Only one task is more impossible
for the Commission than solving
the EU's IP problems: that's
recognising that there are any ...
Can anything be more ground-breaking, earth-shattering and paradigm-shifting? The European Parliament, having listened to the combined complaints of the IPKat and Merpel here, has adopted Resolution (2009/21789INI) on the enforcement of intellectual property rights in the internal market.  Europe's elected representatives say the European Commission's communication of 11 September 2009 (COM(2009)0467) on enhancing the enforcement of IP rights in the EU does not go far enough, since current law is insufficiently harmonised for the proper functioning of the internal market. The Commission is told to create a directly enforceable EU-wide copyright law [Parliament may as well have told the Commission to invent a way of making children eat spinach] and to assess how to strengthen and upgrade the legal framework with respect to the internet [without, presumably, spoiling the effects of the E-Commerce Directive and the Court of Justice rulings relating to trade marks as keywords]. This may take the Commission a little while ... [Thank you, Antonio Selas (Cremades & Calvo-Sotelo) for links to the European Parliament's adoption of this report by MEP Marielle Gallo].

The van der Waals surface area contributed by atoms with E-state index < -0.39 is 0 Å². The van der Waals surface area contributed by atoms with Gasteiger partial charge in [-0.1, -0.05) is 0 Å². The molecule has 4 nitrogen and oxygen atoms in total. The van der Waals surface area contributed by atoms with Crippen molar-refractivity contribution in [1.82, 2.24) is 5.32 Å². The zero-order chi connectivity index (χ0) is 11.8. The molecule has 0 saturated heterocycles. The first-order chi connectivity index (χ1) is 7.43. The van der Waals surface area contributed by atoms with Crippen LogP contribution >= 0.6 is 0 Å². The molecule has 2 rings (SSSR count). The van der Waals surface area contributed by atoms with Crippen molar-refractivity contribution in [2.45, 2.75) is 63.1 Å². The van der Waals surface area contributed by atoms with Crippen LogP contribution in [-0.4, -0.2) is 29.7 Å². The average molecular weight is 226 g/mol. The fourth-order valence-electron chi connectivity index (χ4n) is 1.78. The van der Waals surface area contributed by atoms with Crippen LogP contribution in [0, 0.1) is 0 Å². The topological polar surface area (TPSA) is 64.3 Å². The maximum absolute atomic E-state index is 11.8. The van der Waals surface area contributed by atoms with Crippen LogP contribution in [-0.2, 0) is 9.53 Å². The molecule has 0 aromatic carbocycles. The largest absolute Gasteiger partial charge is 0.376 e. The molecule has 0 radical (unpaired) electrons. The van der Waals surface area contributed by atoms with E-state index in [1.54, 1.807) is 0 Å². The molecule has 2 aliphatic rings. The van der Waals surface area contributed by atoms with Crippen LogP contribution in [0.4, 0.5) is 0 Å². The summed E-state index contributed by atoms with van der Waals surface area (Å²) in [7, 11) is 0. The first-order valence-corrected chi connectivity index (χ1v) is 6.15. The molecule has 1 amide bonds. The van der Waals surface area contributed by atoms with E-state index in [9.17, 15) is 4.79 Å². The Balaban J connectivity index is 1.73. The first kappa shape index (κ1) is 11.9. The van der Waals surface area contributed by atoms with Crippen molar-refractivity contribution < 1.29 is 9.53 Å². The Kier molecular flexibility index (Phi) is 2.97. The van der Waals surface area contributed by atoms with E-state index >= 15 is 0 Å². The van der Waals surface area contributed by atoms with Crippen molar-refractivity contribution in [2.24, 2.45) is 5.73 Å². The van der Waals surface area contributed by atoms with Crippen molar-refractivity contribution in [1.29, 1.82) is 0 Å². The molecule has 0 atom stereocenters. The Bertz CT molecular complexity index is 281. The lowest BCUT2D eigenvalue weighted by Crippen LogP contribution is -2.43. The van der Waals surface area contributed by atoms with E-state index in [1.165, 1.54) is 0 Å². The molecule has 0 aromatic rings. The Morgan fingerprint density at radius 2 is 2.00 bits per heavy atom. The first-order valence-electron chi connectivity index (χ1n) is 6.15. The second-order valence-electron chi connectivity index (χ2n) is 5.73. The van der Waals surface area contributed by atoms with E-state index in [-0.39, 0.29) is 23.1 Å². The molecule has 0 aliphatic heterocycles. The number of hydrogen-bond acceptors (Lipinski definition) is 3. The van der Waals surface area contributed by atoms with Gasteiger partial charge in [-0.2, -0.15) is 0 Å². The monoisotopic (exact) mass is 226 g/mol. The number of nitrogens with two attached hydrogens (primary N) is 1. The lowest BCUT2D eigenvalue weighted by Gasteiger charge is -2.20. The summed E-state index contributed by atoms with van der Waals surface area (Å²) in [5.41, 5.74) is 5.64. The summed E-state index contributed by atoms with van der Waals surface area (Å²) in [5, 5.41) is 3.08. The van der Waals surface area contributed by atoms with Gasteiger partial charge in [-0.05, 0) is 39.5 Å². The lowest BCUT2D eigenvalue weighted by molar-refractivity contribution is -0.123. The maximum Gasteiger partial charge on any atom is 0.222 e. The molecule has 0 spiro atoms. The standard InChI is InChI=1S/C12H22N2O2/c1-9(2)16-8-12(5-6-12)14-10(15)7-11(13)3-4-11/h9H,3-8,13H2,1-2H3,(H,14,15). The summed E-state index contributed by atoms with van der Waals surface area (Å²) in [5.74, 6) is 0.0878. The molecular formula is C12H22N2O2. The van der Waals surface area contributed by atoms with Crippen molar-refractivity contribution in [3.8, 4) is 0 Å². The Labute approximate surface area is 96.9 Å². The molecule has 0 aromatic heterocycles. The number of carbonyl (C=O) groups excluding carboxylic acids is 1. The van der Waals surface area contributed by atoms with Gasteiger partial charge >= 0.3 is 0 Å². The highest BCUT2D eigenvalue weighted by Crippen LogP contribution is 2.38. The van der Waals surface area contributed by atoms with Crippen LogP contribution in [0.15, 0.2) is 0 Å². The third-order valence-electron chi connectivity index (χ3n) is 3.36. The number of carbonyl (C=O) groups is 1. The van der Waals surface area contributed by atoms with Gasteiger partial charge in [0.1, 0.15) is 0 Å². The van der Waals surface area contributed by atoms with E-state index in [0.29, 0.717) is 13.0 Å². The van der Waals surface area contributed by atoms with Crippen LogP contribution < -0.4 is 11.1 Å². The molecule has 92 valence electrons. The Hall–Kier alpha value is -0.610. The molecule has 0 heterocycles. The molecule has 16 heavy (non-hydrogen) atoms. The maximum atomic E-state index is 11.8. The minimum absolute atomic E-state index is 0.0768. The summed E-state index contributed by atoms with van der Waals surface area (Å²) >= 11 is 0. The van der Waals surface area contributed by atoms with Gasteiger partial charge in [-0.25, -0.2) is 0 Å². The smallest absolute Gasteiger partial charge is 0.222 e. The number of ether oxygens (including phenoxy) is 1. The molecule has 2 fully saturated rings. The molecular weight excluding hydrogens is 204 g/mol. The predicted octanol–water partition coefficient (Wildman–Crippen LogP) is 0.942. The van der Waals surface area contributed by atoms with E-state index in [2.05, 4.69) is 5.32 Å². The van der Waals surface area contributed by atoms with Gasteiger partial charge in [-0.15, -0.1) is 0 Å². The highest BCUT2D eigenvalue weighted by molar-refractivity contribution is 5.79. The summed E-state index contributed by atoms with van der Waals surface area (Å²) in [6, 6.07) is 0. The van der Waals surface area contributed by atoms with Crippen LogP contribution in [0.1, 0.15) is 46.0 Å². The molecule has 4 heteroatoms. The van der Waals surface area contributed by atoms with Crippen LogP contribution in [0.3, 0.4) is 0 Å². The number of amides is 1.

These Golden Balls are best avoided
Something else that's going to take a little while is the horrendous task of translating vast quantities of French into English that faces gutsy fighters Inez and Gus Bodur.  The story so far: small traders Inez and Gus sought Community trade mark protection for the word mark GOLDEN BALLS; Intra Presse, owners of the BALLON D'OR mark, opposed, citing a likelihood of confusion.  The OHIM Opposition Division dismissed the opposition on the basis that the marks simply weren't similar -- which indeed they're not (see earlier post here).  Intra Presse has now submitted its Grounds for Appeal (39 pages), supported by over 600 pages of evidence -- in French. Please see attached grounds. The Bodurs, who have already lost their shop and faced major expenses in getting this far, not surprisingly consider this somewhat oppressive. The IPKat accordingly asks if there's anyone out there who (i) can cope with the French and (ii) knows anything about trade mark law who can give them a hand in translating the Grounds for Appeal into English.  If so, can they please email Inez and Gus here and let them know. Merpel adds, if anyone wants to say "hi" to them, they'll be at the Brand Licensing Exhibition at Olympia, Stand B050, from today till Thursday 30 September 2010.